Also, as a final disclaimer, it’s possible I misunderstood some of the things spoken about. If anyone has corrections, feel free to leave comments!
Introduction and Miscellaneous
Luis has been a fan of his work since Gonensei (“The Fifth Year”), an early Kio manga and dark sequel to his prior work, Yonensei (“The Fourth Year”).
As part of their collaboration, Luis sang a cover of the Kujibiki Unbalance opening, and Kio provided drawings of Luis cosplaying as Ritsuko Kübel Kettenkrad for a music video. The video
Is meant to resemble late 1990s to early 2000s galge/dating sim intros. Luis looks like Saki from Genshiken/Ritsuko already, so it was a challenge to differentiate her.
Kio learned about VTubers from manga author gatherings. He doesn’t watch YouTubers much, let alone VTubers.
When asked if he knew how popular his work was at the time, Kio said he didn’t really look at comments online, but felt he rode the wave of the era.
The very beginning of Genshiken was Kio wanting to draw otaku as normal people. He want to madk what he himself wanted to read.
Luis mentions that otaku and their status have changed drastically since the days of Genshiken (when otaku were picked on and persecuted), like how there are light otaku now. Kio says his daughter is in middle school right now, and to her, she doesn’t get the whole otaku-as-negative thing. A group of popular kids in her class have Demon Slayer: Kimetsu no Yaiba merch. Kio responds, “Times have changed, huh?”
Luis talks about how even regular folks say they like her, and it’s like the wall between normies and otaku isn’t there. Madarame has become a popular representative of otaku (to the extent that he’s Kio’s visual stand-in for this interview).
Kio talks about how, in the very earliest planning stages, the first idea he sent to editorial was about the relationship between Madarame, Kousaka, and Saki. The love triangle was inspired by Ping-Pong Club, the nose-hair chapter in particular. That scene was thought up very early on, back when Genshiken was a mere chick. In a sense, Madarame and his romantic relationships were a part of Genshiken from the start.
Luis talks about her mahjong teacher, Saito Go (a professional player and mahjong VTuber), likes Genshiken. He especially remembers that scene with Madarame and Saki eating sushi together, and then not talking afterward on the train ride home.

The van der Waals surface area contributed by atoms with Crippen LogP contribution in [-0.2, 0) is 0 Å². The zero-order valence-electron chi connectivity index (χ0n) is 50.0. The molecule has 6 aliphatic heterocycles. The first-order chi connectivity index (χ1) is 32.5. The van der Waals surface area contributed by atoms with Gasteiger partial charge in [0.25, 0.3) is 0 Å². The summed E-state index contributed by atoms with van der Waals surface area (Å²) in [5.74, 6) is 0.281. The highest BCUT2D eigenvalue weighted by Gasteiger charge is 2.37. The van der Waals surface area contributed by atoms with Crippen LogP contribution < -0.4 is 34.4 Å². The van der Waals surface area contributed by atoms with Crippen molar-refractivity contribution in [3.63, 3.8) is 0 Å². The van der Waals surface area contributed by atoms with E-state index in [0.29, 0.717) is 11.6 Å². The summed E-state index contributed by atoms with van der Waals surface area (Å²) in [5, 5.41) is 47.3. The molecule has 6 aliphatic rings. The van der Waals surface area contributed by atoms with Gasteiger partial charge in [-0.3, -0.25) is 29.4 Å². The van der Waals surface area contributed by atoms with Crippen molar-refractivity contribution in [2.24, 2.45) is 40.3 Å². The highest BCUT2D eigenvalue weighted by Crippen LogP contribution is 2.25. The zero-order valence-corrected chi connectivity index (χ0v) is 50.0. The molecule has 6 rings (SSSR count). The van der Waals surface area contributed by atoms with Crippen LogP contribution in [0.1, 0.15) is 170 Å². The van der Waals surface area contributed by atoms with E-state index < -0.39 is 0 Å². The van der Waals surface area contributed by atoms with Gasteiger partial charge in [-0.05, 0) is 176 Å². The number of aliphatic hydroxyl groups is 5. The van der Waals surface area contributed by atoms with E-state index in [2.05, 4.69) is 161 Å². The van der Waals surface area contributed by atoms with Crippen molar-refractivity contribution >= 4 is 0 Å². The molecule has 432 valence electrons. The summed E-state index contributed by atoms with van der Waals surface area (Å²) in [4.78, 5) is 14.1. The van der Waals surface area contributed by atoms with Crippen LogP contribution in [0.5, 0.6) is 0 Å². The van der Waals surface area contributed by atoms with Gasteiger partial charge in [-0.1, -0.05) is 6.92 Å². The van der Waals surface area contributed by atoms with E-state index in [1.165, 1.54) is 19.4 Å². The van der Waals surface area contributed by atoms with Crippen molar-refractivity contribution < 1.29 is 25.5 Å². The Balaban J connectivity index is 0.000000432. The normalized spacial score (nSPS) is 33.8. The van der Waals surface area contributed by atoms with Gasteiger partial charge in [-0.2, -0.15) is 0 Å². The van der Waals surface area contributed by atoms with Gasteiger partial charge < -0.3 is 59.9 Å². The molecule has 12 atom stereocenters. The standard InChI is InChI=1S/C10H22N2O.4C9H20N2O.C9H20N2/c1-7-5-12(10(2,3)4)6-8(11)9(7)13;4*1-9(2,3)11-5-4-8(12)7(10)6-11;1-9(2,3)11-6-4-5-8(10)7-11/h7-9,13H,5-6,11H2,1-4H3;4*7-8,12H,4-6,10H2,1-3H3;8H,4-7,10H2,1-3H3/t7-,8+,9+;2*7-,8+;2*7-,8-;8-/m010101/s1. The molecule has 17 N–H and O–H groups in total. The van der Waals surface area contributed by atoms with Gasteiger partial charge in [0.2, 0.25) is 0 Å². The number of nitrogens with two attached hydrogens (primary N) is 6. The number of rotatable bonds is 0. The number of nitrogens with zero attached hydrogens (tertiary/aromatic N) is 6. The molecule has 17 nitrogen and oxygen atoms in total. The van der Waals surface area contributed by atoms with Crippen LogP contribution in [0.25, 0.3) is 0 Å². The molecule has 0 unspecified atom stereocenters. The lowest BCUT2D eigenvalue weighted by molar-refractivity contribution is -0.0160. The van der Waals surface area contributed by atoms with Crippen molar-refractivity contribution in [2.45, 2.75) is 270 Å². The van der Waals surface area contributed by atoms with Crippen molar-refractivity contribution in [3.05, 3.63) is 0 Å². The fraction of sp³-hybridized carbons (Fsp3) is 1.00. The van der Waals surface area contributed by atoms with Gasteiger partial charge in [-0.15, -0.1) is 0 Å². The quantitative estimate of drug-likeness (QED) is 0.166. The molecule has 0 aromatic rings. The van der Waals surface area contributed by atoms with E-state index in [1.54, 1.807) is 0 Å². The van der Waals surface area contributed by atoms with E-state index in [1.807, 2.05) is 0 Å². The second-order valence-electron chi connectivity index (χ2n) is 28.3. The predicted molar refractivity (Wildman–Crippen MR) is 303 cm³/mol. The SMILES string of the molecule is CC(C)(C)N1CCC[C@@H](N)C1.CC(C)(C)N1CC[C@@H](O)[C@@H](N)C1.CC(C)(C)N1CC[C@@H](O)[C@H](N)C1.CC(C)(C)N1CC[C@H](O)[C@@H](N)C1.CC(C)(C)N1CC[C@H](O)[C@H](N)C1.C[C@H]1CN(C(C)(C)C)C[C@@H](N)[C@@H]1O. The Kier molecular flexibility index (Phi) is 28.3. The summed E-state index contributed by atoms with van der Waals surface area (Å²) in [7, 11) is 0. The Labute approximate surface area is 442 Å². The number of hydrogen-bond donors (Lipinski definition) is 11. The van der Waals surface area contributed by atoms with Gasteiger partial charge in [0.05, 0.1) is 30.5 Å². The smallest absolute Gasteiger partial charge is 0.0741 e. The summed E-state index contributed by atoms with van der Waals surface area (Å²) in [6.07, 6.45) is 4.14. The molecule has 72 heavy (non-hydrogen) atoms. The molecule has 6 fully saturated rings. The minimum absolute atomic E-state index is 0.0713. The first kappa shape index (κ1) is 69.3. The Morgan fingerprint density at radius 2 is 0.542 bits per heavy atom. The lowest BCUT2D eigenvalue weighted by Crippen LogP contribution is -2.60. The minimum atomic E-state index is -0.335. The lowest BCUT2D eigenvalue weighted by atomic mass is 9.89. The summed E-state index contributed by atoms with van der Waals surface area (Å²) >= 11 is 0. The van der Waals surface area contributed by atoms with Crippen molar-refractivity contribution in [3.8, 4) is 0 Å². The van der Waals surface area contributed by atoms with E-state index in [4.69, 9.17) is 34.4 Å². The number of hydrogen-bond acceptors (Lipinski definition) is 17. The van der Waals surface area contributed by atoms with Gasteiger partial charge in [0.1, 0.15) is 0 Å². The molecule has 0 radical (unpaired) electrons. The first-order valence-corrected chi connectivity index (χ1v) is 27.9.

Luis points out that Kio likes to use silent panels, which Kio agrees with. However, he thinks it’s overdoing it with those types of panels isn’t good either. The nose-hair chapter ends in silence too. Luis says a lot of information can be conveyed in such panels. Kio says it can convey a sense of realism.
Luis points out that the recording was the day of Saki’s birthday!
When creating character profiles for the compiled manga volumes, Kio had to come up with birthdays. He actually used Gundam Horoscopes to think them up. [This has been mentioned in other sources before, like the Japan-only Genshiken Official Data Book.] Actually, it was sort of like a backwards horoscope, in that he picked a mobile suit that would fit Saki well, and decided the birthday based on that. Sasahara is a Ball.
Personal Questions and Family Life
Kio is into Gunpla. He got into it when he was a 6 thanks to his bigger brother. Plamo-Kyoshiro (the 1980s precursor to Gundam Build Fighters) was his “bible.” He would categorize himself as a plastic model otaku above all else. He still wants to continue it as a hobby, but he’s busy. In Plamo-Kyoshiro, the way they used cardboard boxes in the manga really sparked his imagination as a kid.
Luis asks if Kio’s daughter ever says, “Why is our home filling up with more [otaku] stuff?” Kio says that his workplace is different from his home, so it’s his workplace that gets filled up instead. Doesn’t think his daughter is an otaku, but can’t say for sure. Luis jokes about Kio’s daughter showing up on the live recording and telling him not to say so much. Kio mentions that she doesn’t know about this, so Luis responds that she could come in saying, “It sounds like you’re doing a broadcast with someone from Nijisanji.” Kio comments that she might actually know what VTubers are.